You will find out what are the skills that employers desire most. Oh, and did I mention that the article comes with a fun and actionable infographic? Go check.
Make it short and sweet.
Resumes are short documents.
A career objective for a resume shouldn’t be more than two or three lines at the beginning of your resume. No one wants to read a novel about your job experience.
Do you know how long your resume should be? No? Then read our guide: "How Long Should A Resume Be? Everything You Need To Know"
Maybe you’ve heard a rule like:
Don’t use pronouns or the first person on your resume.
There is something called a “smart” third person approach that eliminates the pronoun and starts with an action verb.
Instead of saying “I manage” you write “Manage.”
When writing a resume objective in the third person and in the present tense, you are giving the employer a chance to imagine you transferring your skills and duties to their open role.
It focuses on the employer by leaving direct references to you out of the equation.
But, like I said before, there are no real rules.
If using “I” or “me” works for you, do it.
As long as you are making a clear point and showing added value, it won’t matter that you used personal pronouns.
Also, what are you supposed to call the thing? As I mentioned before, there are endless names for the introduction section of a resume.
Or forget the title and just start writing.
Make it work for you. Write what’s comfortable and compelling.
Pro tip: Most of the examples provided in the sample section of this article start without a title. Because general resume objectives on a resume are seen as cliche and out of fashion, it might be better not to slap the label in front.
Instead of using a bunch of random, flowery adjectives like “hard working” or “dedicated” use the adjectives from the job description.
Note: use “hard working” and “dedicated” if they are in the job description.
This is a form of keyword optimization.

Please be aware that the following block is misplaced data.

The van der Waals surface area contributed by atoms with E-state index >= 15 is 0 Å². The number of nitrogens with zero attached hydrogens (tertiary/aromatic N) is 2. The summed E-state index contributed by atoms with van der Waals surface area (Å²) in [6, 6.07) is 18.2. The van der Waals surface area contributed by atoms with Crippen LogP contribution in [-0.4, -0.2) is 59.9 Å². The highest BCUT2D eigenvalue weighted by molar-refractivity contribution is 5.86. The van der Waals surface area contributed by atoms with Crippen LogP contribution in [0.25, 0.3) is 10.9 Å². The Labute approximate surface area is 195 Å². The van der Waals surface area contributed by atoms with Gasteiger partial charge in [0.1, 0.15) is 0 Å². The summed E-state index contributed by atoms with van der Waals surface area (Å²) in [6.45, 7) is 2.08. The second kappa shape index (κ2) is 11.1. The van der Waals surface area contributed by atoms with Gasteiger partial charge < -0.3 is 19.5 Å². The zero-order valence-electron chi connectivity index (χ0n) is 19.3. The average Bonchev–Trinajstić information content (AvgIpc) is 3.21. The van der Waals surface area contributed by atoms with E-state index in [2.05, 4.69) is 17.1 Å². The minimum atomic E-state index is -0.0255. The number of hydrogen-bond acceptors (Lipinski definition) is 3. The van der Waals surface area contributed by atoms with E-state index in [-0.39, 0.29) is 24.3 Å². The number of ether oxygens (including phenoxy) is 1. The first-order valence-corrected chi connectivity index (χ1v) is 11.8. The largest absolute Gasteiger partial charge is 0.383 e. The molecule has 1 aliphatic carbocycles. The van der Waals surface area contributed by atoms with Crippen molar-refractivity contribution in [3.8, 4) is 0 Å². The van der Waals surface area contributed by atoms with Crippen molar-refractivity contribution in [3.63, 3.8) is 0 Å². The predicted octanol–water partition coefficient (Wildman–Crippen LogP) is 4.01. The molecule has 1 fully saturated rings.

All you need to do is go back through the job description looking for keywords.
These keywords should be written throughout your resume. A couple of them can show up in your resume objective as well.
Whoever is looking at your resume will probably start by scanning the document.
Recruiters will be looking for the keywords they put in the job description, and if you add them to a resume and an objective in a resume, they will find what they are looking for right away.
Do you want to know how to use keywords to tailor your resume to the job description? I'll show you in our actionable step-by-step guide: "6 Proven Tips On How To Tailor Your Resume To The Job Description"
Okay. I lied. There are two rules you should always follow.
Never use the word "utilize" and don't lie.
Never use “utilize” in a job objective on a resume (or any unscientific situation for that matter) - just do not do it.
You will sound pretentious.
You will sound like you are trying too hard to sound intelligent.
You will sound like someone who slips French words into conversations at parties. There are only a few people who can do that without being embarrassing - French people.
If you can use the word “use” then use it.
Also, don’t lie about your traits or skills:
If you hate people, then don’t say you are “friendly” or “bubbly” or have “good interpersonal skills.”
Don’t say you hate people, just pick a different trait to emphasize.
Writing a resume may seem scary and intimidating.
You have to catch the attention of hiring managers within the first few seconds.
Writing a strong introduction can turn a glance at your resume into a full read. Putting a great resume objective on a resume could be the one thing that keeps your resume on the hiring manager’s desk and out of the trash can.
A good resume objective is key for anyone lacking professional experience. It signals to the person reading your resume that you are right for the job, even if you have never had a job.
Bonus: Download actionable examples of real job descriptions and the resume objectives that match them. "Resume Objective Examples for Your Profession.”
Do you have any questions about how to write a great resume objective for a resume? Leave a comment. We'll be happy to help.